I recently bought my first apartment, and cluttered as it is with stacks of books and boxes of my belongings, it is not home to some of my most important possessions. The artifacts of my childhood – photographs, toys, report cards, my first pair of shoes – all these remain in the house I grew up in, my parents' house, where I know I can always let myself in, spend as much time as I want, and feel at home. But could the fact that my parent's house will always feel like home mean that my own apartment isn't my home?
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I am hardly alone in my musings. The question of what makes a home has captivated the imaginations of artists, philosophers and social scientists throughout history. But recently the concept has taken on more concrete connotations in the context of a legal case I am working on, representing several communities of shepherds and farmers living in small historic villages in an area of the southern West Bank called Masafer Yatta.
The villagers live in ancient caves dug by their forefathers, and in tents pitched close to their flocks' grazing grounds. The villages are scattered in the area, secluded from one another and lacking infrastructure. There are no paved roads leading to the villages, no electricity and no running water. The residents are therefore completely dependent upon the nearby town of Yatta for basic services. When a family member gets sick or is about to give birth, they go to the extended family's house in town. When a teenager goes to school or finds work in Yatta, he might stay there throughout the week and come back home on weekends.
Could the existence of a family house in the town of Yatta undermine the fact that the villages constitute these families' homes? Of course it can't. Yet the Israeli Ministry of Defense is relying on precisely this absurd assertion to justify the forcible eviction of a thousand people from their homes in an area the IDF has declared a military training area.
Firing Zone 918, as it is called by the IDF, is a 33-square kilometer piece of land populated by over a thousand residents in twelve separate villages. In 1999 the majority of their residents were served with immediate evacuation orders and forcibly removed from their homes due to their “illegal dwelling in a fire zone.” As a result of a petition filed on the residents' behalf, the High Court of Justice ordered the IDF to allow them to return their villages. However, legal proceedings have dragged on ever since, leaving the area's population in a torturous state of limbo for thirteen years.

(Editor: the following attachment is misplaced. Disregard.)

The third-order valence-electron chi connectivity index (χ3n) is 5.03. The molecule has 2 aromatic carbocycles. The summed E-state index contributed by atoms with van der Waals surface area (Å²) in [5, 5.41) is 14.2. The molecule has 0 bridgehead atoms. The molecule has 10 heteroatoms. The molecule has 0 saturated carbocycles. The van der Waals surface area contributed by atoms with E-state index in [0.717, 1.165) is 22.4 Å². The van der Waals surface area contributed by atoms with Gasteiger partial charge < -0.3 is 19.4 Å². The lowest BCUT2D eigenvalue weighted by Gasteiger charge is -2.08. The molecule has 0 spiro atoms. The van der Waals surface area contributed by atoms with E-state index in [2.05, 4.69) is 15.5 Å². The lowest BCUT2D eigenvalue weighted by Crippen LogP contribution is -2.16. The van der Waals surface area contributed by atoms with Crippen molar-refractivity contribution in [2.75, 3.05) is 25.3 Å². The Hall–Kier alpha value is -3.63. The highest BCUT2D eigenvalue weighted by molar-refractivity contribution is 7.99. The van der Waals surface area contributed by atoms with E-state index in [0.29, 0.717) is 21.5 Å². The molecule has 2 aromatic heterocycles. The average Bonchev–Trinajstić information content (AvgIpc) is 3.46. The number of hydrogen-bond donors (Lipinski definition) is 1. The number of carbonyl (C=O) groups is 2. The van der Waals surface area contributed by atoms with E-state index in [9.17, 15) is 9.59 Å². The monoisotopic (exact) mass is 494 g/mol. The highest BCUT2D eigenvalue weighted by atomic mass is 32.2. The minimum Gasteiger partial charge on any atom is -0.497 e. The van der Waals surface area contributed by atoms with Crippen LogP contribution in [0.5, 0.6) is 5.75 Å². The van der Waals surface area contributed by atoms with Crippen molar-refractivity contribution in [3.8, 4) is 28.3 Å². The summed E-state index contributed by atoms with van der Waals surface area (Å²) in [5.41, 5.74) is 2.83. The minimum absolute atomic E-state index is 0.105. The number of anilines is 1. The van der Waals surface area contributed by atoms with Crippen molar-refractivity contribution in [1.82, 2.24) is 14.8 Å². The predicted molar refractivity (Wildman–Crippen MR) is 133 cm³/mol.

The Israeli military law that governs the West Bank prohibits the army from removing people from their "place of permanent residency", even in a closed military area such as a firing zone. Obviously the state acknowledges that there are people present in Firing Zone 918; were there not, there would be no one to evict. So the IDF is claiming that the villages are not these people's homes. To support this claim, the state is relying on allegations that some of my clients own homes in Yatta, and the fact that the military's Civil Administration population registry lists Yatta as my clients' place of residency.
It is not surprising that my clients, who live in villages that, according to the IDF Civil Administration, do not exist, would be registered as residents of the nearest town that the Civil Administration does recognize. Nor should we be impressed by testimony "revealing" houses in Yatta, since their existence is not in dispute. The fact that a shepherd can leave his village and spend a night in his extended family's house does little to negate the fact that his home is in the village.
Indeed, the houses in Yatta could not exist were it not for the villages – their maintenance is dependent on the income earned from animal husbandry. The town of Yatta and its satellite villages are inextricably intertwined, characteristic of an ancient way of life unique to the micro-region. Living in caves to be near their flocks, maintaining traditional communal customs that have endured for hundreds of years, the villagers represent a living history of life in the region.
Ignoring the provisions of the Geneva Conventions explicitly prohibiting forcible removal of this population, Israeli authorities continue to claim that they can evacuate a thousand people from eight villages that have been continually inhabited since well before the area was occupied by Israel in 1967 because those villages aren't really their homes. But if an eviction will make people homeless, where are they now, if not at home?
Tamar Feldman is Director of the Human Rights in the Occupied Territories Department at the Association for Civil Rights in Israel (ACRI).